In this respect, South Africa’s insistence on “selling” itself as the “gateway to Africa” is regarded as problematical. The economies of a number of African countries – including Ghana Cote d’Ivoire, Senegal, Kenya and Rwanda – have grown dramatically over the past few years, and the number of conflict zones have dropped.

As a member of BRICS, South Africa sees itself as having a crucial role to play in, firstly, allaying the fears of countries to the north and, secondly, helping to unlock the vast potential that exists. But for this to come about, a large dose of introspection by South Africa and South Africans will be needed.

It is the height of hypocrisy to celebrate Africa Day when Africans from other countries are treated with open hostility – indeed, when they are attacked and often killed, and their property is stolen by South Africans.

And the sad thing about this is that leaders in this country – high-level politicians and even kings – refuse to see xenophobia as the reason behind attacks on foreign Africans. In fact, they often fuel these attacks via inflammatory remarks against people who in many cases are not in South Africa by choice.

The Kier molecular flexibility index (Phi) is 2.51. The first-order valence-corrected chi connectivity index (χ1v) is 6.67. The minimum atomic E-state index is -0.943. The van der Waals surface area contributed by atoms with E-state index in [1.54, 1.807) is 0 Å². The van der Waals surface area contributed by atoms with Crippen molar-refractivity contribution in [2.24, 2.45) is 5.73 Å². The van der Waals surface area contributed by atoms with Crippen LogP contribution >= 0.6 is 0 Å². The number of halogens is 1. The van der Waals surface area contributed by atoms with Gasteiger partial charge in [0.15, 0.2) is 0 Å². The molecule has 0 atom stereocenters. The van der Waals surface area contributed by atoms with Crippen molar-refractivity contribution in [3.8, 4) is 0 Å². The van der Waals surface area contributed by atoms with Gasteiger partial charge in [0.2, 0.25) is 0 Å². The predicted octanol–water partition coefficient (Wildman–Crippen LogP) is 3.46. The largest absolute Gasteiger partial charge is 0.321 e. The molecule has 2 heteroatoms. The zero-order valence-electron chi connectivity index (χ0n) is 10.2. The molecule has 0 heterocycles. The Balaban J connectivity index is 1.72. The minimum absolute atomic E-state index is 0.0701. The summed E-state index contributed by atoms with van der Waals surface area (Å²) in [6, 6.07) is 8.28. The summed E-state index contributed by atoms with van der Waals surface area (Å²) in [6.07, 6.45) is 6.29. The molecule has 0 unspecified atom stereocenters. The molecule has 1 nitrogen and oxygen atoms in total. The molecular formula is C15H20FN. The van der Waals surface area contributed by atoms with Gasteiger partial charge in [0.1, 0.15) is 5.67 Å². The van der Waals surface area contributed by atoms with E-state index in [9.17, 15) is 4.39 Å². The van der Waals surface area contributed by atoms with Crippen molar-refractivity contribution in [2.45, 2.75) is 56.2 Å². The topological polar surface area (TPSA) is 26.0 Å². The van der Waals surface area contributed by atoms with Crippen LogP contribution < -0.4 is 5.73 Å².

Thousands of foreigners are refugees from violence in their own countries, in many instances from countries which offered refuge to South Africans fleeing persecution during the apartheid years, but which have now fallen on difficult political times.

Studies suggest that there is a strong connection between inflammatory statements by popular public figures, such as King Goodwill Zwelethini and Herman Mashaba, the executive mayor of Johannesburg, and xenophobic attacks. In his epic “I am an African” speech, Thabo Mbeki said: “I am the grandchild of the warrior men and women that Hintsa and Sekhukane led, the patriots that Cetshwayo and Mpephu took to battle, the soldiers Moshoeshoe and Ngungunyane … My mind and my knowledge of myself is formed by … the victories we earned from Islandlwana to Khartoum, as Ethiopians and as the Ashanti of Ghana, as the Berbers of the desert.”

If we are all Africans, and if we are serious in our celebrations of Africa Day, we must commit ourselves to living together.

Dougie Oakes is in his fourth decade as a journalist and writer. He is also the Opinion Editor for the Independent Media Group.